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Intranet Zone: authentication not possible

Situation:

Datacenter:
2008 AD
IIS 7
Website with 'Windows Authentication' enabled (e.g. https://intranet.fqdn.something)

Clients:
HP 6730b laptops
Domain member
Windows XP SP3
IE 7
Intranet zone: https://intranet.fqdn.something

The clients access the servers through a static IPSEC connection while in the office, and through a Citrix Secure Access Client while 'on the road'.

Problem:
When the clients try to access the Intranet website while on the road (e.g. at home) when they're not connected through the VPN client, they cannot access the Intranet website:

"Cannot find server" is displayed in IE.

The Evenlog on the client show the reason:
Event Source: LSASRV
Event Category: SPNEGO (Negotiator)
Event ID: 40960
"The Security System detected an attempted downgrade attack for server HTTP/intranet.fqdn.something.  The failure code from authentication protocol Kerberos was "There are currently no logon servers available to service the logon request.  (0xc000005e)".

The failure reason itself is correct: when the client's not connected through VPN there is no server (=domain controller) to service the logon request. It looks like this behaviour is related to Security Bulletin MS04-011: http://support.microsoft.com/default.aspx/kb/891559/en-us 

The problem I'm facing is that IE does not offer an alternative way to authenticate the user (for example a password prompt). When I remove the URL from the Intranet zone in IE, the browser correctly displays a username/password prompt.
The client however likes to have 'single sign-on', which works only when the URL is placed in the Intranet zone.

Thanks in advance for your feedback!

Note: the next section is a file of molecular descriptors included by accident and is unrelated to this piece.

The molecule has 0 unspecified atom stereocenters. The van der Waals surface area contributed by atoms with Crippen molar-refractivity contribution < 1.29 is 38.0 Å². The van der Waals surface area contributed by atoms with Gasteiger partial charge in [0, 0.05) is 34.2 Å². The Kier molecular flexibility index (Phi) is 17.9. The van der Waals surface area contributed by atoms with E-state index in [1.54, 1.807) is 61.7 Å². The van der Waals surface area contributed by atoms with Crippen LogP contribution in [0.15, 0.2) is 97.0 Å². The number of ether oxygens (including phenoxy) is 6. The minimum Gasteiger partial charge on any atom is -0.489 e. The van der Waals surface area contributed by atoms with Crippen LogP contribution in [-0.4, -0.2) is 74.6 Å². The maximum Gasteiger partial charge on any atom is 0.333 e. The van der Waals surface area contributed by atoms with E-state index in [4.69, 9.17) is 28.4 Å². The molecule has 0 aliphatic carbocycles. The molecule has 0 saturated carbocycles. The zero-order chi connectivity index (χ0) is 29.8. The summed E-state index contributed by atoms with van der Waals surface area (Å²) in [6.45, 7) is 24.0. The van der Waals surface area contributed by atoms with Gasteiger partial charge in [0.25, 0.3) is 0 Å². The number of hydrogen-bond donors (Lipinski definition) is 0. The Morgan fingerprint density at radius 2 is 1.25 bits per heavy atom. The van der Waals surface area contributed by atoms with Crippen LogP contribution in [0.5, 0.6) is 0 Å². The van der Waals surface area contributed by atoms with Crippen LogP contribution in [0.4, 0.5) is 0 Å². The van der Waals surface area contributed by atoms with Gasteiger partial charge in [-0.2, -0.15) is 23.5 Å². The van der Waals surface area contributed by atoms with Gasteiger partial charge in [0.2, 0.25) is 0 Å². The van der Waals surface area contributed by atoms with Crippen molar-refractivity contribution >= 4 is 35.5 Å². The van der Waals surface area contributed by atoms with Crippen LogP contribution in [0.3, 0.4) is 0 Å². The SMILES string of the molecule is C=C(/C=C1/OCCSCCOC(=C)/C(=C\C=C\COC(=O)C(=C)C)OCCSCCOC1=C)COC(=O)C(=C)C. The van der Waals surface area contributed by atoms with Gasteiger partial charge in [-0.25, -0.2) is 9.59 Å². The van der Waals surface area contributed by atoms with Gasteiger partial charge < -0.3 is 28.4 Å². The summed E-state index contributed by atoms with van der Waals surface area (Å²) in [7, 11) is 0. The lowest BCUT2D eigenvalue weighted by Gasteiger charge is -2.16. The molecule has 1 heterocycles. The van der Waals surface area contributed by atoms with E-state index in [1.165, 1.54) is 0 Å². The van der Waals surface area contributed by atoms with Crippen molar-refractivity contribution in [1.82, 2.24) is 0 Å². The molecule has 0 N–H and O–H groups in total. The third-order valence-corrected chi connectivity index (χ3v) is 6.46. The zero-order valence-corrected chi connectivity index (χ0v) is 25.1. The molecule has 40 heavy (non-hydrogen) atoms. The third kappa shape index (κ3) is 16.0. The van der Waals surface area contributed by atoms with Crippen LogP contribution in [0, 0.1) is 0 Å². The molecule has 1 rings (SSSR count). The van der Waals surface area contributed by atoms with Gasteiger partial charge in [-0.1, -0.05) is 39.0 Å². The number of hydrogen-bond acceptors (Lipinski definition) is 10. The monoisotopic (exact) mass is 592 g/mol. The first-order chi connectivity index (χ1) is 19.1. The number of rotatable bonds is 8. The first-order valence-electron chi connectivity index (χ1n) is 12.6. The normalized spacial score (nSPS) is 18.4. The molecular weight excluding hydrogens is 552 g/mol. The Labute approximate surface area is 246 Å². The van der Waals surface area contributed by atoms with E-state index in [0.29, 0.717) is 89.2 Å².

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pistole
Asked:
pistole
1 Solution
 
grayeCommented:
Pardon my confusion, but isn't that the way it's supposed to work?
If you were at home, and NOT using VPN, then you shouldn't have access to any Intranet website
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pistoleAuthor Commented:
Hi graye,

thanks for your response. I'm not 100% sure whether that behaviour is 'by design' in IE, if you have a link to a Microsoft document that clearly states it, I would be pleased.
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tyronenoelCommented:
when on the road you cant access intranet. the reason for this is that your computer needs to be on a local network with a local dns server to access the site. the vpn creates the illusion that you are on the network when in fact you are not. when you are not on the network and not on a VPN internet browsers will look at the DNS server allocated to them by each individuals isp and find no records. thus giving you the error you receive. The only way to get around this is to turn your intranet into a website and apply for a domain. the downside is that it is then accessible by members of the public
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pistoleAuthor Commented:
Tyronenoel;

it's an (externally available) extranet with a public FQDN. The problem is pure authentication: when I remove the URL from the Intranet Zone, the browser shows a username+password pop-up, and all is well.